A complex and intricate insurance fraud scheme continues to be investigated by police north of Toronto, who claim that 65 people were involved in staging fake car collisions and filing false insurance claims worth more than $5 million.
York Regional Police’s major fraud unit alleged Thursday that nine separate crashes were staged in a three-kilometre grid around Vaughan, Ont., in 2009 and 2010.
Forty-three suspects have been arrested and police said 199 criminal charges have been filed, including conspiracy to commit an indictable offence, fraud and obstruction of justice.
Twenty-two other arrest warrants have been issued as part of the investigation, police said.
Investigators allege that the suspects would purchase a crashed vehicle and, with the help of numerous accomplices, stage crash scenes and report the incidents to police.
Police allege the auto body shops and massage clinics where those insurance claims were supposedly processed participated in the fraud and remain under investigation.
“People were recruited by an orchestrator and promised money in return for filing false accident benefit insurance claims. They were required to play a role to the insurance company, either driver or passenger,” said lead investigator Det. Const. Kim Tanczos.
Tanczos said the vehicles used were all at least 10 years old, had pre-existing damage and were in poor mechanical condition. Some were inoperable at the time of the collision, she said.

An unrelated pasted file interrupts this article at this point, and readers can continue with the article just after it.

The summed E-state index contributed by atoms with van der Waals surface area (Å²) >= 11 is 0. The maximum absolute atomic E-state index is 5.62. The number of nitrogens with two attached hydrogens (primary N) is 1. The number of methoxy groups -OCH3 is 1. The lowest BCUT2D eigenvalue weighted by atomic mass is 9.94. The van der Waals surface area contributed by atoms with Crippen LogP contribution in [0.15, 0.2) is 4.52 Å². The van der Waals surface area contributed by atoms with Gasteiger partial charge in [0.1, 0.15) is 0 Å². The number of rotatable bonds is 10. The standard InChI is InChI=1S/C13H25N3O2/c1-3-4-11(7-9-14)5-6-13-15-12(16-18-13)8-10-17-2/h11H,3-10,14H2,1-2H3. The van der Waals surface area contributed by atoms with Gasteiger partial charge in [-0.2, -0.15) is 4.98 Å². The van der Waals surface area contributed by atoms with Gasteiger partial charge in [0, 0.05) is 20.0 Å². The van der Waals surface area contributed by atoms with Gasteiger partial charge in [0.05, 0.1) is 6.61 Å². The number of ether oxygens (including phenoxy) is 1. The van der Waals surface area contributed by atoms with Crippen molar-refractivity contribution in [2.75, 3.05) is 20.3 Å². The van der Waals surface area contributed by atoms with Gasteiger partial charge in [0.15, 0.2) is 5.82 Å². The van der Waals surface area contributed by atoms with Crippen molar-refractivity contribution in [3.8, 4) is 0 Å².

Those reporting the collisions would tell police there were no passengers inside the vehicle, and then later call insurance companies to add on further claimants. In one case, a person claiming to have been driving a five-seat vehicle told the insurance company he was with seven passengers at the time of the accident.
Tanczos said the injuries reported to insurance companies were all soft tissue damage — never anything bruised, broken or otherwise visible.
The suspects would then claim to visit chiropractic clinics and receive massages and physiotherapy. In most cases, those services were never actually provided, Tanczos said, and insurance claims would allegedly be filed by clinics misusing the names of medical professionals.
“There were striking commonalities between the businesses involved,” Tanczos said.
York police launched Project Sideswipe in March, after the Insurance Bureau of Canada became suspicious of the incidents. Sixty-five drivers and passengers involved in nine separate collisions have been investigated as part of Project Sideswipe.
The staged collisions all occurred in an area north of Highway 407 in the area of Weston Road between July 2, 2009, and March 16, 2010 in an area bordered by Major Mackenzie Drive to the north, Highway 7 to the south, and Langstaff Road and Dufferin Street to the west and east.
Police allege that those responsible for the false claims have defrauded more than $1 million from insurance companies. Had the scheme not been discovered, insurance companies would have been hit for well over $5 million.
Insurers battle fraud in Ontario
According to the Insurance Board of Ontario, claimants can collect up to $75,000 per crash. Such claims have resulted in insurance premium increases of 17 per cent annually and have made Ontario the most expensive place in North America to drive, Det. Sgt. Mike Elliot said on Thursday.
“Staged collisions are affecting our communities in ways many of us do not realize,” Elliot told reporters.
“Staged collisions have a high degree of complexity, are extremely time consuming and may take months to investigate.”
York police said they continue to search for people suspected of playing central roles in the scheme and are asking the public to come forward with information.
Arrest warrants have been issued for: